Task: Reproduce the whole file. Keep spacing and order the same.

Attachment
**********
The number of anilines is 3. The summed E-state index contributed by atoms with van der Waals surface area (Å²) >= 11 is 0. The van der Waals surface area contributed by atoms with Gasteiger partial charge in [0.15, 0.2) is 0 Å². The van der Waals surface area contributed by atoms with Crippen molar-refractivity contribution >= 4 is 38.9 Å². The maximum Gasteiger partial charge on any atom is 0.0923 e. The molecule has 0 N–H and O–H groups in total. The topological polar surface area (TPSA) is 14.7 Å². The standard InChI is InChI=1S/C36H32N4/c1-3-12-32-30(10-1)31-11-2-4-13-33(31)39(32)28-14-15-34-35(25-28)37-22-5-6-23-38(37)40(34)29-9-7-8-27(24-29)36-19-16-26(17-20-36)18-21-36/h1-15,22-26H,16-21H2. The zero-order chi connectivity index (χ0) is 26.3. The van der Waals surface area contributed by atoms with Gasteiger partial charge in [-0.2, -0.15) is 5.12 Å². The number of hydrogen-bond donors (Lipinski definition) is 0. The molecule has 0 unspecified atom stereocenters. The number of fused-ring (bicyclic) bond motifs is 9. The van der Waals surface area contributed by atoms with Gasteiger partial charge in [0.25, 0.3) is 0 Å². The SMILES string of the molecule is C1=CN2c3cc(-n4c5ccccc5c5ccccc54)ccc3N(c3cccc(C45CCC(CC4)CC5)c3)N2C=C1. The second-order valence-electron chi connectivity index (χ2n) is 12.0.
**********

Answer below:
The number of anilines is 3. The summed E-state index contributed by atoms with van der Waals surface area (Å²) >= 11 is 0. The van der Waals surface area contributed by atoms with Gasteiger partial charge in [0.15, 0.2) is 0 Å². The van der Waals surface area contributed by atoms with Crippen molar-refractivity contribution >= 4 is 38.9 Å². The maximum Gasteiger partial charge on any atom is 0.0923 e. The molecule has 0 N–H and O–H groups in total. The topological polar surface area (TPSA) is 14.7 Å². The standard InChI is InChI=1S/C36H32N4/c1-3-12-32-30(10-1)31-11-2-4-13-33(31)39(32)28-14-15-34-35(25-28)37-22-5-6-23-38(37)40(34)29-9-7-8-27(24-29)36-19-16-26(17-20-36)18-21-36/h1-15,22-26H,16-21H2. The zero-order chi connectivity index (χ0) is 26.3. The van der Waals surface area contributed by atoms with Gasteiger partial charge in [-0.2, -0.15) is 5.12 Å². The number of hydrogen-bond donors (Lipinski definition) is 0. The molecule has 0 unspecified atom stereocenters. The number of fused-ring (bicyclic) bond motifs is 9. The van der Waals surface area contributed by atoms with Gasteiger partial charge in [0.25, 0.3) is 0 Å². The SMILES string of the molecule is C1=CN2c3cc(-n4c5ccccc5c5ccccc54)ccc3N(c3cccc(C45CCC(CC4)CC5)c3)N2C=C1. The second-order valence-electron chi connectivity index (χ2n) is 12.0.